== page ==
Clancy Briggs five tips for teaching children to cycle

"Riding a bike is a lifelong skill. Once it's learnt at an early age, even if you don't actively do it for years, it's a skill that never goes away", says triple gold Olympian, Ed Clancy.

Ed Clancy at a Clancy Briggs Cycling Academy session

Cycling is great for boosting confidence and developing independence, as well as being a fun way to get active, especially during social distancing when other activities for children are limited.

Clancy Briggs Cycling Academy, founded by pro cyclists Ed Clancy and Graham Briggs, aims to teach children of all ages to learn to ride bikes and become more confident and competent.

"The best place to learn is in a park as the ground is softer", explains Clancy Briggs coach, Ali Slater. "Find somewhere with short grass so there isn't too much resistance to get up speed. A tarmac area like a playground is a good, car-free place to practise, rather than on a pavement near a road." 

Start with balancing

Take the pedals off and get children gliding. Pushing with their feet and lifting them up to building up speed. Focus on getting children to glide and balance in a straight line.

You may have to support the rider under the saddle if they are having trouble with balance, so they get a feel for how to position their legs and body. 

Coach, Ali Slater, recommends getting children onto a balance bike as soon as you can. The younger children start scooting and gliding on a balance bike, the easier it is for them to progress to pedals.

Ed Clancy teaches gliding and balancing

Tailor their brake to their hands

"Kids use their feet too much to brake. This is a really bad habit and it's unsafe, especially when they start going faster", explains Ed Clancy. "Kids use their feet to stop because they can't get their little paws round the levers to brake confidently."

Just because it's a kids bike doesn't mean the brakes are right for their hands. Check the reach of the levers and adjust the lever position using Allen keys up to help children reach the full lever. Oil the brake cables to ensure they pull without too much resistance. You can also adjust the lever tension to move the lever in, closer to the grips.

Pedals at the 10 o'clock position

When children are confident at gliding along, put the pedals back on their bikes. Put the starting pedal in the 10 o'clock position, and get children to remember that's where their pedal should be to start off.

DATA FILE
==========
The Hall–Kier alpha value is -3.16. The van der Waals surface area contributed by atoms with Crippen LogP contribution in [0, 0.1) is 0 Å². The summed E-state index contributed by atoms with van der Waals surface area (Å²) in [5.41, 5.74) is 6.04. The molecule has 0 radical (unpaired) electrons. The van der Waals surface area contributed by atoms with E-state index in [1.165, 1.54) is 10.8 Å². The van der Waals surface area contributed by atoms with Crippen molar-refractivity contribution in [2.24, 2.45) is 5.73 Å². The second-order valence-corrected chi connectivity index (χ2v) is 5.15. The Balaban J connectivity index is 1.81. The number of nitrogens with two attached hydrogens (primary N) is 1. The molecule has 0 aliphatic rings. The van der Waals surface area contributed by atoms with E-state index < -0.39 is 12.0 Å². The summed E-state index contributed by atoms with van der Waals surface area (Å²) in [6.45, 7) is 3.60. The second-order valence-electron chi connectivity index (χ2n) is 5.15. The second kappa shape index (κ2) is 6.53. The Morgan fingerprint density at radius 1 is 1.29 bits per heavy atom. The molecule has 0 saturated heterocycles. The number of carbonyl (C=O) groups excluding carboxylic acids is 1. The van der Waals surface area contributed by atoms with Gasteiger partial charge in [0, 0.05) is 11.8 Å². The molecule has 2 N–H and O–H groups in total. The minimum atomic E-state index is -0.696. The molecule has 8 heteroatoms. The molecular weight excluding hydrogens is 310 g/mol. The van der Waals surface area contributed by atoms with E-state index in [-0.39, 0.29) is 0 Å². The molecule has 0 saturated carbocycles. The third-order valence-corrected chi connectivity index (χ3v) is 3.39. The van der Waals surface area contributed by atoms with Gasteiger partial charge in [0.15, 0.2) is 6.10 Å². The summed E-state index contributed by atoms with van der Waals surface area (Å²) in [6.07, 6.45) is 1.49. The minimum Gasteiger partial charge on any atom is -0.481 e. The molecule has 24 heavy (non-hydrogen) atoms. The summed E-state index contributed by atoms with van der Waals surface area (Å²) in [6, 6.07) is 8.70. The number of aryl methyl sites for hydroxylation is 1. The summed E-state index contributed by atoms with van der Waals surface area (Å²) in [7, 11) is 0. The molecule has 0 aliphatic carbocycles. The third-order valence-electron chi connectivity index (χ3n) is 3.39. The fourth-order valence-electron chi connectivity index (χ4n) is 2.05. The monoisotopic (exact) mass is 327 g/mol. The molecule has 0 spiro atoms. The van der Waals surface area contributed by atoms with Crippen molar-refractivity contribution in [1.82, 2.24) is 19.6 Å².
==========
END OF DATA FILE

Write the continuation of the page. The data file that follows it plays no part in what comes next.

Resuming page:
"This will ensure they have power instantly, and makes balancing easier. When they are on their own they will move the pedal into position each time and are much more likely to be successful at starting", explains Ed Clancy.

Ed Clancy leading children through a skills drill

The need for speed

Children often struggle with pushing on the pedals and getting up to speed. This is partly due to confidence and partly due to learning new motor skills. Speed is key for better balance.

Hold under the saddle to support them when they first ride with pedals. Never hold their handlebars

Ali Slater's top tip is to "get them to focus on pedalling. Remind them to push on the pedals and make a full pedal stroke. Praise good pedalling, and give feedback about them pushing onto the pedals." 

When you can feel them balancing on their own and steering, start to release your grip from under the saddle. "Whatever you do, don't tell children you are letting go. Run next to them whilst they get more confident." 

Set an example  

"Every child is different and they all learn at different rates", explains Ali Slater. "Usually after a couple of hours, kids can learn to cycle. Older children do find it harder to learn to cycle but they are more competent so they will listen to your instructions."

Ed Clancy advocates setting an example to help children learn. They gain confidence when they see their friends or adults cycling. "Show them what to do on your own bike. Explain what they are going to do using your own bike."

Get the equipment right

The essentials

Condor and Clancy Briggs recommend children wear a helmet to protect their heads. It should be level, with a gap of about an inch or two fingers between the eyebrow and the helmet. Make sure the straps are adjusted to fit around their face.

Weather permitting and depending on the surface you are learning on, it is a good idea to wear long sleeves to protect elbows if they fall on tarmac. A light pair of mitts or even just woolly gloves will protect hands.

Learn more about Clancy Briggs Cycling Academy

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